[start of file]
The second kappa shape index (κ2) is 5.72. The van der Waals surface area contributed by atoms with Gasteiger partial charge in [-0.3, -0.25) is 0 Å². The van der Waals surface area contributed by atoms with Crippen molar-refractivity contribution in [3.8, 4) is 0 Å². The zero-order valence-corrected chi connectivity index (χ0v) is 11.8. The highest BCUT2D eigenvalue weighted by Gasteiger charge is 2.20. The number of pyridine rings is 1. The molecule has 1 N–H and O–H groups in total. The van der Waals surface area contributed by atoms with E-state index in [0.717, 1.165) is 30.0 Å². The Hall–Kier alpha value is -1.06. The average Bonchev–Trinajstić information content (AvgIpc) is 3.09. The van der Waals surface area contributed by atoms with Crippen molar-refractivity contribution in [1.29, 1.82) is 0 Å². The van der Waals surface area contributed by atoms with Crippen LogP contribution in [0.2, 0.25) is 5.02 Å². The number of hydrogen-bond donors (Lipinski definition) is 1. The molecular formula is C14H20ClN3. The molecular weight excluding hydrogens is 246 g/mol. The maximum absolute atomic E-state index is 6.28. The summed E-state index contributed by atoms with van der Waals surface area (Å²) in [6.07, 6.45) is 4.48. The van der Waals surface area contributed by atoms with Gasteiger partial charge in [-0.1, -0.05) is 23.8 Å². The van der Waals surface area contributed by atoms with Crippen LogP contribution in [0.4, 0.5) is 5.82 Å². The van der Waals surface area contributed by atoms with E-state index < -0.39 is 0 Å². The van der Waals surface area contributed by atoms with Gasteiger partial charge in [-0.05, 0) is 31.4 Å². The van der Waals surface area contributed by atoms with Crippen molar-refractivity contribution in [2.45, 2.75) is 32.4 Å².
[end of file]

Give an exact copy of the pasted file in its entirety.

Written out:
The second kappa shape index (κ2) is 5.72. The van der Waals surface area contributed by atoms with Gasteiger partial charge in [-0.3, -0.25) is 0 Å². The van der Waals surface area contributed by atoms with Crippen molar-refractivity contribution in [3.8, 4) is 0 Å². The zero-order valence-corrected chi connectivity index (χ0v) is 11.8. The highest BCUT2D eigenvalue weighted by Gasteiger charge is 2.20. The number of pyridine rings is 1. The molecule has 1 N–H and O–H groups in total. The van der Waals surface area contributed by atoms with E-state index in [0.717, 1.165) is 30.0 Å². The Hall–Kier alpha value is -1.06. The average Bonchev–Trinajstić information content (AvgIpc) is 3.09. The van der Waals surface area contributed by atoms with Crippen molar-refractivity contribution in [1.29, 1.82) is 0 Å². The van der Waals surface area contributed by atoms with Crippen LogP contribution in [0.2, 0.25) is 5.02 Å². The number of hydrogen-bond donors (Lipinski definition) is 1. The molecular formula is C14H20ClN3. The molecular weight excluding hydrogens is 246 g/mol. The maximum absolute atomic E-state index is 6.28. The summed E-state index contributed by atoms with van der Waals surface area (Å²) in [6.07, 6.45) is 4.48. The van der Waals surface area contributed by atoms with Gasteiger partial charge in [-0.1, -0.05) is 23.8 Å². The van der Waals surface area contributed by atoms with Crippen LogP contribution in [0.4, 0.5) is 5.82 Å². The van der Waals surface area contributed by atoms with E-state index < -0.39 is 0 Å². The van der Waals surface area contributed by atoms with Gasteiger partial charge in [-0.05, 0) is 31.4 Å². The van der Waals surface area contributed by atoms with Crippen molar-refractivity contribution in [2.45, 2.75) is 32.4 Å².